Marketing for VPS and dedicated server hosting often say “full root access” somewhere in the list of features. There are also specs like the CPU speed, amount of RAM, and bandwidth limits. All of these come together to give the unwitting customer the notion that they’re getting full root access to some kind of behemouth server with all kinds of resources. However, things go downhill when you see things like cPanel, Plesk, or anything else that looks like “easy management through web-based administrative interface”. Again, this is probably fine for something that gets 100 hits per month or so and isn’t critical. The minute you can attach a cost to the problems that can arise with your site, you need to ditch these hosting plans.

Why? There are numerous reasons, but I’ll start with three:

  1. There’s typically no failover or “high availability”: if one machine goes down, or one VPS on the same hardware goes nuts, you’ve just ceased to exist on the internet at all.
  2. The CPU and RAM advertised is used mostly by the bloated software used to automate the management and monitoring of the systems (in other words, it’s used by your hosting provider, not your own application).
  3. The system configurations I’ve seen in these environments borders on retarded, and since the end user is managing all of this through a web interface, the only folks left to blame are the providers. So when you have problems, they’re guaranteed to be extra-challenging to solve.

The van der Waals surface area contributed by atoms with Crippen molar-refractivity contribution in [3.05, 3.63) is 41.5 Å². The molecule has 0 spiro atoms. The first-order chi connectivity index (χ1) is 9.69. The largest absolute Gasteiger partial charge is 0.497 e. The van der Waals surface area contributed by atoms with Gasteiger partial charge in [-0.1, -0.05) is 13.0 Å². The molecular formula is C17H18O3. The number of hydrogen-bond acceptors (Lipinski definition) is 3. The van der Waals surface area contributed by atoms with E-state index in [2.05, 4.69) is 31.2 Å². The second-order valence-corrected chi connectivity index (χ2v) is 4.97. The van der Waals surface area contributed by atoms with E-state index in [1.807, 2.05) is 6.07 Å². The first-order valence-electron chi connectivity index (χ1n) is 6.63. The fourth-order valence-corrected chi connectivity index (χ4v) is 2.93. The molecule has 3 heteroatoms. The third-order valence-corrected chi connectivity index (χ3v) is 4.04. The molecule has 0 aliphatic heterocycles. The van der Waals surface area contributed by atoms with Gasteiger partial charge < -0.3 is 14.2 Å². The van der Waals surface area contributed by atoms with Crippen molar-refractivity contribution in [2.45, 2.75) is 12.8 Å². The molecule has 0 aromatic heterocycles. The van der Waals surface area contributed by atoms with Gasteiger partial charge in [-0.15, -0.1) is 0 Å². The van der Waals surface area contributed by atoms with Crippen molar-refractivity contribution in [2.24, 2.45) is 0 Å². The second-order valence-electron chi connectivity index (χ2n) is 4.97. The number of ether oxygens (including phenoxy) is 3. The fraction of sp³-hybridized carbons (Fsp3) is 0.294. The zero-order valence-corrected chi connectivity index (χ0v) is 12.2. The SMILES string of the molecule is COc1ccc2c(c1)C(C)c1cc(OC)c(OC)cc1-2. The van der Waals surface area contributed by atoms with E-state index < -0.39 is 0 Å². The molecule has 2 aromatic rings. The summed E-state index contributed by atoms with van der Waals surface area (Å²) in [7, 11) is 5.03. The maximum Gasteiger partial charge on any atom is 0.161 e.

What kinds of system configuration issues? Well, how about every service turned on, every port open (and not filtered) by default? How about downright broken service configurations, ranging from named.conf (DNS) configs specifying features that *can’t* work as configured, to crippled package management tools that disallow package modifications because doing so would break the monitoring/management tools, to php.ini files that turn on displayErrors and turn *off* log_errors. In general, logging configurations are poor or worse, making problem-solving an uphill battle. Every time I log into a VPS I am typically shocked and appalled at what I find. Even if it’s $5 a month, it’s not worth it.

Think about it: if you have a VPS and you have database corruption, what happens? You call support, who will probably just confirm or deny that actions performed by them or their automated routines had anything to do with the corruption (if they were forced to uncleanly reboot the machine, for example, that might explain things). Usually, they’ll say they don’t have any record of any events on the server that might be an issue, and you’ll need to fix it yourself (that’s what you wanted “full root access” for in the first place, right?).